Eric Trump simply cannot believe that people are blaming his father for contributing to the pathetic showing of Republicans in the midterm election. After all, he claims, his old man has “fought for this country.”
Oh, and while he was at it, Eric also compared his dad to quarterback Tom Brady of the Tampa Bay Buccaneers.
In a video shared online by Ron Filpikowski, Eric remarks:
Of course, as has been established years ago, Donald Trump never “fought” for his country. During Vietnam, he was excused from military service because he claimed to have “bone spurs” in his feet. However, years later the ex-president couldn’t remember if the spurs were in both feet or just one.
Also, the daughter of a New York podiatrist has since revealed that her father gave Donald the medical excuse as a favor to Fred Trump, the former president’s father.
Eric’s absurd comments were thoroughly mocked on Twitter.
Caleb Campbell is a pastor at Desert Springs Bible Church in Phoenix, and he says that something he witnesses at a supposedly “Christian” pro-Trump event he recently attended left him disgusted by how scriptures were being misquoted and even used to justify some of of the most hateful things imaginable.
Speaking with Nathan Vandeklippe of The TorontoGlobe and Mail, Campbell notes that he was at a revival event sponsored by Turning Point, a conservative group based in Phoenix that is associated with conservative broadcaster Charlie Kirk.
“I was absolutely terrified and horrified,” Mr. Campbell recalled. He was in a familiar environment: people gathered inside a church singing Christian worship music, with a prayer and a collection of money.
But the person delivering the homily was not a minister. It was Charlie Kirk, a college dropout who has become a prominent conservative broadcaster and pivotal figure in spreading and sustaining the new U.S. wave of populist conservatism. He talks “like a pastor would talk,” Mr. Campbell recalled.
That includes bringing the Bible to the pulpit. Mr. Kirk regularly refers to the Book of Jeremiah, where the 29th verse says, “seek the peace and prosperity of the city.” Mr. Kirk, however, replaces “seek” with “demand,” a notion that becomes the basis for him to argue, Mr. Campbell said, for a proclamation of “why we’ve got to demand our gun rights and demand school choice.”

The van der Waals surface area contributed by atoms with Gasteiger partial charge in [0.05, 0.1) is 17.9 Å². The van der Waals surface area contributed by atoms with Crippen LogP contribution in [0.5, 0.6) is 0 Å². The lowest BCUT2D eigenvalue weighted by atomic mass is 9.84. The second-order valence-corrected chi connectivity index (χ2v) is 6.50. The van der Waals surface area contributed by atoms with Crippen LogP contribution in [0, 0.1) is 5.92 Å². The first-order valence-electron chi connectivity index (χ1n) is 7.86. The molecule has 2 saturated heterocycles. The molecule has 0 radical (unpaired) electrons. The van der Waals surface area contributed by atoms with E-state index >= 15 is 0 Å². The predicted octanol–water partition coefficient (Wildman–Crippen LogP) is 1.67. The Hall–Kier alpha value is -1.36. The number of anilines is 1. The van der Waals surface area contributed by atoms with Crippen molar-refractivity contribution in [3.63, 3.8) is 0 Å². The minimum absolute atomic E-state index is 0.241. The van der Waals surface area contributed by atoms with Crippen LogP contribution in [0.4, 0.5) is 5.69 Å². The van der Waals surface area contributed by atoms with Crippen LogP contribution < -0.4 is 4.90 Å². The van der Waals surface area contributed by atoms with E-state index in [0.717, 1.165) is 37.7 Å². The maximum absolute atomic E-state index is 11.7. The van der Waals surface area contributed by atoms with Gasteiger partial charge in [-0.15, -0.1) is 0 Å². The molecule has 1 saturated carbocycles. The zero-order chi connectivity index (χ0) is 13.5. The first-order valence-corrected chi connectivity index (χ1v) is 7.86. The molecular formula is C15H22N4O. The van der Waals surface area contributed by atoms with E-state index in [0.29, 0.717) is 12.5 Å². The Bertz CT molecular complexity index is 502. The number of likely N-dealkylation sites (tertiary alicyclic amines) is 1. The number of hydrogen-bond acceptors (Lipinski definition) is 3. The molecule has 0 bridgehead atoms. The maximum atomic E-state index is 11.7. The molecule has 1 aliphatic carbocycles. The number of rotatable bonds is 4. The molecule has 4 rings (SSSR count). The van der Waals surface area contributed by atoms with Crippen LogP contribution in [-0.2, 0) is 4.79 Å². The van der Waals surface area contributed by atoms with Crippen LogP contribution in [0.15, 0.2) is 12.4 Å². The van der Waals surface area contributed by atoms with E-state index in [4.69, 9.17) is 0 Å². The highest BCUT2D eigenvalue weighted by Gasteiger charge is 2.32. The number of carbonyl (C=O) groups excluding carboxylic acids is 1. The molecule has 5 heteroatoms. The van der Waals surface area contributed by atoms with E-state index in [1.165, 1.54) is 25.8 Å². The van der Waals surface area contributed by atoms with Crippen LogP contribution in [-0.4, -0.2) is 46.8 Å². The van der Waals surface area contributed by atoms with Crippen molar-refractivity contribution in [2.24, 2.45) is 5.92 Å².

God and guns, what an odd mashup of completely disparate concepts. But some in the right-wing religious community seem convinced that Jesus would be toting an AR-15 if he was walking among us in this day and time. So much for that whole “prince of peace” thing, huh?
Kirk has gone even further, telling followers that the Founding Fathers didn’t actually want separation of church and state, remarking that “the church founded this country,” which would certainly be news to Thomas Jefferson, who created his own version of The Bible and didn’t think religion had any place in the workings of government. As a matter of fact, the deliberate mixing of religion and government was one of the main reasons the Jefferson and others like him left England and declared their independence from a tyrannical king who was cloaked in the blessings of the church.
Campbell adds that even more troubling than what Kirk said at the revival was the way his message was so rapturously received by attendees:
And that’s not all that was being spouted at the event, Campbell notes. There was also plenty of fearmongering about how ethnic minorities and others were attacking white Christians:
“They’re afraid the outsider is going to take over and eliminate their life. It’s the erasure part that is the greatest threat,” he said. He came to understand Mr. Trump’s “Make America Great Again” as “an appeal to ethnic preservation,” in the guise of defending a Christian nation.
Campbell now sees his mission as one of trying to counter the hateful messages being spewed by Kirk and others.
Campbell says he is driven to counteract what he sees as a false doctrine of power, one that conflates political and religious kingdom-building. Such an idea is not new to Christendom, he said, pointing to Rome under Constantine and Charlemagne.